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Official History of the Otago Regiment, N.Z.E.F. in the Great War 1914-1918

Defeat and Surrender

Defeat and Surrender.

The events of the next few days proclaimed in striking and dramatic form that the final stage in the mighty concentration of effort for supremacy between the great nations of the earth had at length been reached; that the German spirit had been irretrievably broken, and both its ability and its willingness for further effort hopelessly destroyed. The enemy now commenced to fall back along practically the whole front of battle. The growing demoralisation was intensified by the ceaseless and tremendous pressure exerted by the Allied Armies. On November 9th all semblance of organised resistance was abandoned, and the retreat became general over the Western Front. On November 10th the enemy was rolled still further to the east; and only at Mons was any serious attempt made to dispute the British advance; but this was quickly swept aside and the town entered early on the following morning.

There is conclusive testimony, even from German official sources, that the enemy was now moving helplessly towards the worst phases of a demoralised and beaten force. It was drifting rapidly from its disciplinary moorings, was suffering equally from the attacks of the pursuing army in its rear and the overwhelming fear of its own helplessness. It had reached that point in the last stages of a beaten Army where its thoughts turn exclusively on its own safety.

Under such conditions no other course remained to the German Supreme Command but to appeal to the consideration of the Allied Commander and sue for an armistice. An armistice was accordingly granted, amounting substantially, and in effect, to a complete surrender of the enemy. All that could have been gained by fighting came into the hands of the Allies more speedily, and without the loss in lives which would have followed the adoption of a more extreme course.

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At 11 a.m. on November 11th—a memorable and unforgettable moment in history—hostilities on the Western Front were suspended under the terms dictated by the Allies. Peace was at last to be restored to a world prostrate and bleeding under the scourge of war.

In order to understand the full meaning of Germany's defeat, it has to be remembered that the spirit or morale of the German people was as completely broken as that of its Armies in the field. It was a defeat so overwhelming in its magnitude of consequences as no nation can seriously risk more than once in its life; and in the grave of its defeat must slumber for many generations the ambitions that led Germany to the abyss, and nearly wrecked the World.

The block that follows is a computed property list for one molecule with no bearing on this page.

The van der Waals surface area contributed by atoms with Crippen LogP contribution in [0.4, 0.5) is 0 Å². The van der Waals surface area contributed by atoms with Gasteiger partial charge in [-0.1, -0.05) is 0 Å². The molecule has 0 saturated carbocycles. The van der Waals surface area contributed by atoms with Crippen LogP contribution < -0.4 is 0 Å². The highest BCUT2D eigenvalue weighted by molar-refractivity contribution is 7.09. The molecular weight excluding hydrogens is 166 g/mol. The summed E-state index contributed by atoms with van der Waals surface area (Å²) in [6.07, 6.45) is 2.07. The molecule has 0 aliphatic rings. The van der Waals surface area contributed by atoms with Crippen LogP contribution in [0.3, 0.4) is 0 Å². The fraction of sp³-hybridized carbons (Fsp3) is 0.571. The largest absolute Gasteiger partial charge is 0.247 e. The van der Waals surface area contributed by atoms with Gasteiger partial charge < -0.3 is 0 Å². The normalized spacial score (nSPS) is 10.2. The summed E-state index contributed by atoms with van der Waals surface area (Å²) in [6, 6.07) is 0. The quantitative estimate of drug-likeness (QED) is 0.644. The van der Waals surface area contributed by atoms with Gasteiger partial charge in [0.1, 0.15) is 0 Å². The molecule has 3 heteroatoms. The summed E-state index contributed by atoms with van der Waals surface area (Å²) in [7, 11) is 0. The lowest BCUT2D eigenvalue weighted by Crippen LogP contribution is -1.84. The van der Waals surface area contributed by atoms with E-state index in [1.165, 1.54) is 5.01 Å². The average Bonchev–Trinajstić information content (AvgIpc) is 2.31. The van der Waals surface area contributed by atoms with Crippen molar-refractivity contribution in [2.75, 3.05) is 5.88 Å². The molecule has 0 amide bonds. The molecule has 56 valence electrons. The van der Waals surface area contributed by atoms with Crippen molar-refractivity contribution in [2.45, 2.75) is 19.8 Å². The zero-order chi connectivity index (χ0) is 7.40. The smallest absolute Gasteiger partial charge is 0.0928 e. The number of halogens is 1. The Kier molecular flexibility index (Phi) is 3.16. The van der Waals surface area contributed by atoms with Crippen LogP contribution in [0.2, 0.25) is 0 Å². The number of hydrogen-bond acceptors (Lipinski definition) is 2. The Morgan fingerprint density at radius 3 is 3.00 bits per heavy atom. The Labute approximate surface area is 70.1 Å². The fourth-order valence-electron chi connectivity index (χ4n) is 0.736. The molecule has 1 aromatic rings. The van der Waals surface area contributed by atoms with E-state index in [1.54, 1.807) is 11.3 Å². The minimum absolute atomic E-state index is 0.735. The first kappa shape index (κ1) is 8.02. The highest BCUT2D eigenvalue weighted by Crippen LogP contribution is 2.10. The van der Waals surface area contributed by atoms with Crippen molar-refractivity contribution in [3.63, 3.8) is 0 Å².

The declaration of an Armistice was received by the Regiment when at Le Quesnoy without demonstration or outward show of enthusiasm. It first became known to the general number of troops through the civil population of Le Quesnoy, who in the early hours of the morning were heard excitedly repeating the news along the streets. But, in strange contrast to the extraordinary demonstrations in other parts of the World, there was barely a shout from the billets, except perhaps as a protest against so much noise; and the weary soldier, with a sigh of relief as after a task well done, turned over and went to sleep again.

The German occupation of Le Quesnoy, practically since the commencement of the War, had left the town in a deplorably filthy state. After all, this was typical of the German soldier's standard of cleanliness. On this occasion some satisfaction was to be derived from the fact that they were required to clean up the mess which they had made.

On November 10th M. Poincare, President of the French Republic, had visited Le Quesnoy, and was received by the civil and military population with demonstrations of extraordinary enthusiasm. The Regiment contributed to the guard of honour accorded M. Poincare.

At midday on November 1lth the Regiment marched out of Le Quesnoy, and headed south-west for Beauvois. The journey was completed on the 12th, after staying the night at Quievy. The Regiment now settled down to a period of rest and training, the latter sufficiently strenuous to preserve physical fitness.

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On November 13th all officers of the New Zealand Division attended an address delivered by Major-General Sir A. H. Russell, G.O.C. Division. The announcement was then made that the New Zealand Division was to form part of the Allied Army of Occupation of Germany.

On November 14th, on the outskirts of Beauvois, the Regiment participated in a Thanksgiving Service held to mark the cessation of hostilities. On this occasion practically the whole Division was assembled.